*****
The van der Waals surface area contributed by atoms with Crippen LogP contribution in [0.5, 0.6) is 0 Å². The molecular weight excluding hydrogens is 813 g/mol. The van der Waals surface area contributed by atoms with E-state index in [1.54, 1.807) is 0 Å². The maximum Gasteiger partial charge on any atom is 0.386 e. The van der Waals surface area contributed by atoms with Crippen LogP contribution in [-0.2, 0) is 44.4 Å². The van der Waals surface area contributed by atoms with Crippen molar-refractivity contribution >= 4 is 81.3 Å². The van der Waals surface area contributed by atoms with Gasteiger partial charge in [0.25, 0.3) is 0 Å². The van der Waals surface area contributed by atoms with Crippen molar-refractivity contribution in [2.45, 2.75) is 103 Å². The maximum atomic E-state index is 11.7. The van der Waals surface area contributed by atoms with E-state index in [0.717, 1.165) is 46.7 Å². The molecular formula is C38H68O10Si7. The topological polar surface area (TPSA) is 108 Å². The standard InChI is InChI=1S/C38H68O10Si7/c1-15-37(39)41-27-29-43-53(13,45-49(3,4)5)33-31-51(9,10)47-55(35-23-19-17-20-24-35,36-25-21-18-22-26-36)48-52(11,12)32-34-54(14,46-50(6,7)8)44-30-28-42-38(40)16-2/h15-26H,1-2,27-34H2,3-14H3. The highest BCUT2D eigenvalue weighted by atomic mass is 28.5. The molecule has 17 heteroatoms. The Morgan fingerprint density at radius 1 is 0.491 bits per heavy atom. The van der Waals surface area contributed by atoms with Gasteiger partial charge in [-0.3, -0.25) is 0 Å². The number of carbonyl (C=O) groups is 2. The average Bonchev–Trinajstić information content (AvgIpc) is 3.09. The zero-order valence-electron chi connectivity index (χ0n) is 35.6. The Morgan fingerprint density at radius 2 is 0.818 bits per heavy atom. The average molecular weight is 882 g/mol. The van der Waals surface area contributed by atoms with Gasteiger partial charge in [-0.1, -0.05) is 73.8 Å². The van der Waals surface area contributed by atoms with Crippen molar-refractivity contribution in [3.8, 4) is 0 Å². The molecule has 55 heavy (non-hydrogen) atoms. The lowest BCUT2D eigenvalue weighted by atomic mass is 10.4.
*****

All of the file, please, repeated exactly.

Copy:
The van der Waals surface area contributed by atoms with Crippen LogP contribution in [0.5, 0.6) is 0 Å². The molecular weight excluding hydrogens is 813 g/mol. The van der Waals surface area contributed by atoms with E-state index in [1.54, 1.807) is 0 Å². The maximum Gasteiger partial charge on any atom is 0.386 e. The van der Waals surface area contributed by atoms with Crippen LogP contribution in [-0.2, 0) is 44.4 Å². The van der Waals surface area contributed by atoms with Crippen molar-refractivity contribution >= 4 is 81.3 Å². The van der Waals surface area contributed by atoms with Gasteiger partial charge in [0.25, 0.3) is 0 Å². The van der Waals surface area contributed by atoms with Crippen molar-refractivity contribution in [2.45, 2.75) is 103 Å². The maximum atomic E-state index is 11.7. The van der Waals surface area contributed by atoms with E-state index in [0.717, 1.165) is 46.7 Å². The molecular formula is C38H68O10Si7. The topological polar surface area (TPSA) is 108 Å². The standard InChI is InChI=1S/C38H68O10Si7/c1-15-37(39)41-27-29-43-53(13,45-49(3,4)5)33-31-51(9,10)47-55(35-23-19-17-20-24-35,36-25-21-18-22-26-36)48-52(11,12)32-34-54(14,46-50(6,7)8)44-30-28-42-38(40)16-2/h15-26H,1-2,27-34H2,3-14H3. The highest BCUT2D eigenvalue weighted by atomic mass is 28.5. The molecule has 17 heteroatoms. The Morgan fingerprint density at radius 1 is 0.491 bits per heavy atom. The van der Waals surface area contributed by atoms with Gasteiger partial charge in [-0.3, -0.25) is 0 Å². The number of carbonyl (C=O) groups is 2. The average Bonchev–Trinajstić information content (AvgIpc) is 3.09. The zero-order valence-electron chi connectivity index (χ0n) is 35.6. The Morgan fingerprint density at radius 2 is 0.818 bits per heavy atom. The average molecular weight is 882 g/mol. The van der Waals surface area contributed by atoms with Gasteiger partial charge in [-0.1, -0.05) is 73.8 Å². The van der Waals surface area contributed by atoms with Crippen molar-refractivity contribution in [3.8, 4) is 0 Å². The molecule has 55 heavy (non-hydrogen) atoms. The lowest BCUT2D eigenvalue weighted by atomic mass is 10.4.